Capitalism, so-called, is when people accumulate capital of their own free will for use on freely-determined projects.  The fact is that most of these projects flop.  What’s good about the free market is that it lets capitalism fail.  Think of all the wonderful moneymaking ideas people get—and you’ve probably had some of these ideas yourself:  Chocolate-covered hairballs to give your feline something yummy to cough up; scented candles for men—“Mandles”—that fill a guy’s home with smells of “Gear Oil” and “Frying Meat”; FunScreen to protect children from dangerous exposure to fun.  Use FPF 40 if the kid has a skateboard.

Imagine a world where all such schemes come to fruition.  At the end of 2008 and the beginning of 2009, America conducted an economic intervention that kept businesses that were staggering around, intoxicated by overtrading, and blinded by MBA moonshine from falling down the manhole of liquidation.

“Moral hazard” is the term economists use for a situation that reduces the incentive to avoid bad economic behavior.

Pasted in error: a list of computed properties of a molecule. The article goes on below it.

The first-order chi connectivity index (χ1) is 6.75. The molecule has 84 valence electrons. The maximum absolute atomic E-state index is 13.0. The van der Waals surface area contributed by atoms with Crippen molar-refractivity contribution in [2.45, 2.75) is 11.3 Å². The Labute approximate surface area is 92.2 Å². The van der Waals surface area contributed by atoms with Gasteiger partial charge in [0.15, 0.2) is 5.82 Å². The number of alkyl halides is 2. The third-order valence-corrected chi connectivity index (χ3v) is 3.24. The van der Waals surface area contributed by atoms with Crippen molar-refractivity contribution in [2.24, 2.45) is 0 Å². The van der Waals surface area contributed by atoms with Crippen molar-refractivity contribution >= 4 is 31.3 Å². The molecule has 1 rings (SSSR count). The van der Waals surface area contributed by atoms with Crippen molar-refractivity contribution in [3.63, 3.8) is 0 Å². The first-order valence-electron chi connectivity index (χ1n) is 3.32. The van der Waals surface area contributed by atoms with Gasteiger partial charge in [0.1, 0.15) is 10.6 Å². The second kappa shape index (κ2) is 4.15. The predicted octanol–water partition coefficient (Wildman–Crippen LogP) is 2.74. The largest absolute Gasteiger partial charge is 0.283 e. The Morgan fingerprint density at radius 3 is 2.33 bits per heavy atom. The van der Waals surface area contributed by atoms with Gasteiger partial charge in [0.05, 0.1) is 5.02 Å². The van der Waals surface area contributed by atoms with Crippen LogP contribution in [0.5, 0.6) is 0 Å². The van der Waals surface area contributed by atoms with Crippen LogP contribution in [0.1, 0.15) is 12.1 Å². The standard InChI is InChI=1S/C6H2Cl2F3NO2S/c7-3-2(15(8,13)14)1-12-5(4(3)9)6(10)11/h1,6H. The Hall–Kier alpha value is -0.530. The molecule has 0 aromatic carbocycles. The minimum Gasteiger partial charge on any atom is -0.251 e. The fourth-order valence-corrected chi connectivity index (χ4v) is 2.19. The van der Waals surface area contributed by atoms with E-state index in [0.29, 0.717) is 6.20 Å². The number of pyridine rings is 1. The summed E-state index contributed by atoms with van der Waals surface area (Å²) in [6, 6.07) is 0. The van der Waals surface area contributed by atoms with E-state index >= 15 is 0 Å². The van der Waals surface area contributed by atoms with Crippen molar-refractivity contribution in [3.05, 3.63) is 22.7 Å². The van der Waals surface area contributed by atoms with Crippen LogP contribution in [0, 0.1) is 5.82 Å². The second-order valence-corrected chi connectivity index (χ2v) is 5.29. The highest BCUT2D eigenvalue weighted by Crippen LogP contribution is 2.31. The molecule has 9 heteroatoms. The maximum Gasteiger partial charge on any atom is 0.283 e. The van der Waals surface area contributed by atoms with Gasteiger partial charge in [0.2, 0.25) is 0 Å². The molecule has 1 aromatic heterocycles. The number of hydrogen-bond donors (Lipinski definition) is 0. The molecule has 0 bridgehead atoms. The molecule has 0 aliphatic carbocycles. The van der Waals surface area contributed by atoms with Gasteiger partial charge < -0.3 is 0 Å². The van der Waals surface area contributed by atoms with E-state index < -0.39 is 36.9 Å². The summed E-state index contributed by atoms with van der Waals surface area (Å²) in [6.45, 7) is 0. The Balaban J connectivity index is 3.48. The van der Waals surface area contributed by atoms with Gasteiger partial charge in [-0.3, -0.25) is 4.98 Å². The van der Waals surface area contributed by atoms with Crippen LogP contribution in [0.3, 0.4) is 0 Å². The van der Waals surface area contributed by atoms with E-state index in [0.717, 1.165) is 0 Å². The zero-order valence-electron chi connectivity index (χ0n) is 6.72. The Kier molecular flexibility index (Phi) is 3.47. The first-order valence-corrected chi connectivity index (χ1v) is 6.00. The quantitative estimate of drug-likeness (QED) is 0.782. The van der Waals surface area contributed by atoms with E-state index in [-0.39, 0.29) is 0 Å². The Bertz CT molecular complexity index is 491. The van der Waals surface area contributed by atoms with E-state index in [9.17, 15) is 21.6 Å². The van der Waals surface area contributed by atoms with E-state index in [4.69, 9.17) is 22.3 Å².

The message that the U.S. government sent to the broke banks and beggared financial institutions was “Don’t you ever do this again or we’ll give you more money.”   After which there was a flurry of government regulatory activity to make sure it was illegal to do “this” again.  And the banks and financial institutions won’t do “this” again.  They’ll do “that”.  John H. Cochrane, professor of finance at the University of Chicago ( ) pointed out that “the regulatory system ends up encouraging artificial obscurity.”  Make the rules tougher and they’ll play the game tougher.  Are the people named Masters of Regulation likely to be quicker and better motivated than the people named Masters of the Universe?